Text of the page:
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   The Legend of Zelda: Oracle of Ages - Staff Retroview  

Those With Time Machines Don't Visit Disco
by Andrew Long

BATTLE SYSTEM
INTERACTION
ORIGINALITY
STORY
MUSIC & SOUND
VISUALS
CHALLENGE
Moderate
COMPLETION TIME
6 to 12 Hours
OVERALL

2.5/5

Rating definitions 

   Back in 2001, the Game Boy Advance was well on its way to the top of the handheld pantheon, and the Game Boy Color's reign was winding down. This did not, however, stop Nintendo from farming out a couple of Zelda titles for the dying handheld to Capcom, master of excessive serialization. And excessive serialization is surely what The Legend of Zelda: Oracle of Ages qualifies as, because while a review should not be a comparison of one game to another, escaping a contrasting view of Oracle of Ages and Oracle of Seasons is hard to do, especially in view of the fact that Seasons comes off as the more polished product. It is difficult to say exactly why this is; the games share much of the same content, from the mechanics to the version of Hyrule (well, Labrynna) du jour to graphics. In the end, though, Oracle of Ages just comes off as being less fun than its brother, mostly because of its excessive reliance on puzzles versus good, old-fashioned Zelda hack-n-slash.

   So the Link of the day in Oracle of Ages is wandering through the woods one day when lo and behold, the Oracle of Ages, Nayru, is whisked off by a dastardly sorceress of doom named Veran. That's about all Capcom offers in the way of plot, but Zelda games have never troubled to go overboard in this department, and true to form pretty soon Link is wandering around slicing stuff up with his trusty sword. The big difference between Oracle of Ages and all previous Zelda titles is the fact that Link can unequip the sword if he so chooses in favour of a second "B" item. This comes into play in several areas, where puzzle completion relies on equipping two items, such as the seed shooter and the jump feather. Sadly, it's not a great element; often, it feels clumsy switching the sword out, and woe betide the gamer who forgets to put the sword back in Link's hand before some baddies show up. It is what it is, however, and overall it's not a terrible system. The items are mostly retreads, with the exception of the seeds, and even these have effective analogue items in previous Zelda titles.

   Oracle of Ages sounds okay, for a Game Boy Color title. The classic Zelda theme is much in evidence, and the various dungeons all receive mostly tuneless, spooky-esque themes. There's really not much that can be expected from an eight-bit system in this regard, so there is little else to say other than the music does its job adequately. The overall presentation is helped by the fact that the graphics are pretty good for such an ancient handheld. There are few GBC titles that look better than either Oracle of Ages or Oracle of Seasons, and while this is not really high praise in view of the system's limited capabilities, it is nonetheless well done.

the bomb bag is solid lead, it weighs 200 pounds Link's fantastic new weapon, the hydrogen bomb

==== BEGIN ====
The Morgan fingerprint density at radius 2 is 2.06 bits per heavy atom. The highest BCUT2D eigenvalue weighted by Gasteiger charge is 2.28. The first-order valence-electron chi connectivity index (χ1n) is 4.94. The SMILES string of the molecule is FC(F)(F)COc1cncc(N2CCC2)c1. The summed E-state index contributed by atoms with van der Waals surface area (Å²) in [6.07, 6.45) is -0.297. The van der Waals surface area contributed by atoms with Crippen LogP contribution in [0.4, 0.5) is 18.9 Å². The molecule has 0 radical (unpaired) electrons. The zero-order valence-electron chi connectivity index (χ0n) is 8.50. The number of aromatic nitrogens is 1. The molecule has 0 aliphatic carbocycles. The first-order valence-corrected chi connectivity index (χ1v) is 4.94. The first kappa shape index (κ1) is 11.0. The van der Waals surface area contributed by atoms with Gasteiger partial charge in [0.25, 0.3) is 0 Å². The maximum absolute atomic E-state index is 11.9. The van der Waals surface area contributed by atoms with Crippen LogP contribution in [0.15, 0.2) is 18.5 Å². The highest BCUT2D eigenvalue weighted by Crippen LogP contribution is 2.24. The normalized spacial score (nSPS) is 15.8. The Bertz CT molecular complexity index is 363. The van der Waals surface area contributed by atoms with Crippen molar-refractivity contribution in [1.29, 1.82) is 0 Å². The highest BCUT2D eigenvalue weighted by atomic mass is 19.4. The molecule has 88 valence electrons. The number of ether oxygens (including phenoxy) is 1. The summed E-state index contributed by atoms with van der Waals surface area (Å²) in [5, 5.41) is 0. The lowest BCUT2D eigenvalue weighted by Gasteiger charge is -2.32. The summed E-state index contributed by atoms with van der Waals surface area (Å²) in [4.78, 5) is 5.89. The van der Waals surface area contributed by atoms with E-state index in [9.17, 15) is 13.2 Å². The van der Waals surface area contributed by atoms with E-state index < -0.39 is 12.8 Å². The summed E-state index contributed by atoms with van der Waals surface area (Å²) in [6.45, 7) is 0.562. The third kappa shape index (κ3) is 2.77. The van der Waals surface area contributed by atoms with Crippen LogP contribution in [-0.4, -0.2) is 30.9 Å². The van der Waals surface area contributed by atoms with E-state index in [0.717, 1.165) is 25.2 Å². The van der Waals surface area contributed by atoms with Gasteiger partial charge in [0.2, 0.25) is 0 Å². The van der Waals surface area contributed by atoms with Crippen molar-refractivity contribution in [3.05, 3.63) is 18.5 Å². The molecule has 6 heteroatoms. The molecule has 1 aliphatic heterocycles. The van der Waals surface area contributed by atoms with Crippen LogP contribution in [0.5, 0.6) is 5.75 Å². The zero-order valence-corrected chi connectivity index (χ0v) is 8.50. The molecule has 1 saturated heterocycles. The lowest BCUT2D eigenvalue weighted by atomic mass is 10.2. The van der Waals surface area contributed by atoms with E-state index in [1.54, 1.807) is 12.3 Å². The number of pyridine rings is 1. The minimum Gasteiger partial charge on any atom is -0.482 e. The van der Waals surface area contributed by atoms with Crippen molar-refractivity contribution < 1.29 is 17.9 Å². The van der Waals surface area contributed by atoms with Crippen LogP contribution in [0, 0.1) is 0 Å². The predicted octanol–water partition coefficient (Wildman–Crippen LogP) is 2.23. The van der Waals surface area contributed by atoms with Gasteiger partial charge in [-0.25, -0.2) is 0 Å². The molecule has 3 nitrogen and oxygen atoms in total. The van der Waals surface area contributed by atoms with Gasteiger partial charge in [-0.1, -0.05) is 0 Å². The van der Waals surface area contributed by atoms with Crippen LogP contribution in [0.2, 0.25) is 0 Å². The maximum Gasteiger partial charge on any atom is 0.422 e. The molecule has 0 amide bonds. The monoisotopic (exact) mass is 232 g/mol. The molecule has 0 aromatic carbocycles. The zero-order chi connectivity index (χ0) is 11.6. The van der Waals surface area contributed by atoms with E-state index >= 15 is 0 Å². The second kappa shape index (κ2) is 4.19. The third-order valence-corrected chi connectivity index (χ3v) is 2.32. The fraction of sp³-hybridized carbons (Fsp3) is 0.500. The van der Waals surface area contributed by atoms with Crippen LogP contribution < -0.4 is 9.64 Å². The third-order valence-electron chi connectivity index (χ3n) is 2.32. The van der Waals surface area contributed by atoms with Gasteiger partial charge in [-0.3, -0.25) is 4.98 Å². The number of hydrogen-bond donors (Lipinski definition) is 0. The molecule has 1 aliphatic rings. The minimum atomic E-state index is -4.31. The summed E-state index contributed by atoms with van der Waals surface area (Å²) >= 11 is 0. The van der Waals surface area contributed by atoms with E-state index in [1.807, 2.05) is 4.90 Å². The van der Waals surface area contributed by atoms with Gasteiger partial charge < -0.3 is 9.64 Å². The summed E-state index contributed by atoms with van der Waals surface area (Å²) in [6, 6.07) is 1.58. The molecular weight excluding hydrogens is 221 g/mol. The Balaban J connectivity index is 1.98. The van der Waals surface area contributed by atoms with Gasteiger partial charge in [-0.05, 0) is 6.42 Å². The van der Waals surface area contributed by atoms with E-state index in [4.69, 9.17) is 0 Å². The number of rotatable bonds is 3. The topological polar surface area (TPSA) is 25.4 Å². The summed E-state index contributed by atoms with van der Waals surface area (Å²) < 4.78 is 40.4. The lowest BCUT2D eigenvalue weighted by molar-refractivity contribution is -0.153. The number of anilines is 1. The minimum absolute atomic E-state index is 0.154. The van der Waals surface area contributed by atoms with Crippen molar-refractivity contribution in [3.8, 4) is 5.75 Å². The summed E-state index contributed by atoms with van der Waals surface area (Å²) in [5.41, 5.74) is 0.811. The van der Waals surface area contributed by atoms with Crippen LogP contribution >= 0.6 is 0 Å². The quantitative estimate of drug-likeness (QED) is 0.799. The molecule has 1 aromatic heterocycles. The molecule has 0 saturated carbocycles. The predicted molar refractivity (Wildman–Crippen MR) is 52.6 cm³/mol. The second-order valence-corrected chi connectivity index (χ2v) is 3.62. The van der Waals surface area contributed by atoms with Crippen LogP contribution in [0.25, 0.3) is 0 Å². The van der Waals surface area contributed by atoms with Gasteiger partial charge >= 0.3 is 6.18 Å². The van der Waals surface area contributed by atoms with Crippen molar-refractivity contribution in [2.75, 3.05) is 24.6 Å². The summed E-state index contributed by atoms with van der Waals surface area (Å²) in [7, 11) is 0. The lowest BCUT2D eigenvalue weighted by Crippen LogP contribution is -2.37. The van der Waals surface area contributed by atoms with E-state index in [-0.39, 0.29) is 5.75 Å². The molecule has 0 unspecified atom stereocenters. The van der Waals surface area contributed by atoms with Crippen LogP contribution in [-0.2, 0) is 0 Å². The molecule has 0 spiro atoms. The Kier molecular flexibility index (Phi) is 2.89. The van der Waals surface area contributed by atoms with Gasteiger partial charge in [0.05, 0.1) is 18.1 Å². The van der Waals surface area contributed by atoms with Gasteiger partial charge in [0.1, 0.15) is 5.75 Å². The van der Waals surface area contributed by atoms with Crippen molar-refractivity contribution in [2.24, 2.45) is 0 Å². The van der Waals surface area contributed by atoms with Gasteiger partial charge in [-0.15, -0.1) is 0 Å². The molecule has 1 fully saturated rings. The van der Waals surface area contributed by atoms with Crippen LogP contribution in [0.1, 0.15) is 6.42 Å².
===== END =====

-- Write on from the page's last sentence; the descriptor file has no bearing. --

As previously mentioned, Oracle of Ages relies heavily on puzzle-solving to make up the meat of its gameplay. This can cause a certain degree of frustration, as often the solutions to various problems are not readily obvious, and can require switching to two items and leaving Link defenseless. Fighting monsters is also somewhat difficult, as in order to deflect ranged weapons Link must have one of his precious item slots occupied by the shield. Still, Oracle of Ages is by no means of epic length; most gamers should be able to put it away in under ten hours, though those who are truly dedicated to the cultivation of Deku seeds and trading of rings in the game's Advance huts, usable only on link-cable-equipped GBAs, can push the total time higher than that.

   In terms of gamer interaction, Oracle of Ages could use a certain degree of fine-tuning. While the inventory system is simplistic, it is, once again, annoying to have to switch items with the frequency required by the game, and the controls aren't quite as tight as those that most Zelda games feature. The translation, meanwhile, is minimalist and bland, as befits a game whose total dialogue could probably fit on three sheets of 8.5x11 paper.

clearly sound waves are produced... but in vain! Capcom ends the falling tree in the woods debate once and for all

   Oracle of Ages is also not terribly original; Link has done the time travel thing many times, and the means by which he achieves it in this instance is not terribly awe-inspiring. The story is also nothing to write home about, as previously mentioned, and there is never any doubt as to how things will progress. As with most Zelda titles, however, this shouldn't be held against the game overall, as story is hardly central to enjoyability.

   So in the end, Oracle of Ages is a mishmash of elements that are all done better in other Zelda games. It's not a complete waste of time, but neither is it particularly worth seeking out on its own merits. Basically the only reason to play it is to gain the perspective to see how much better Oracle of Seasons is.

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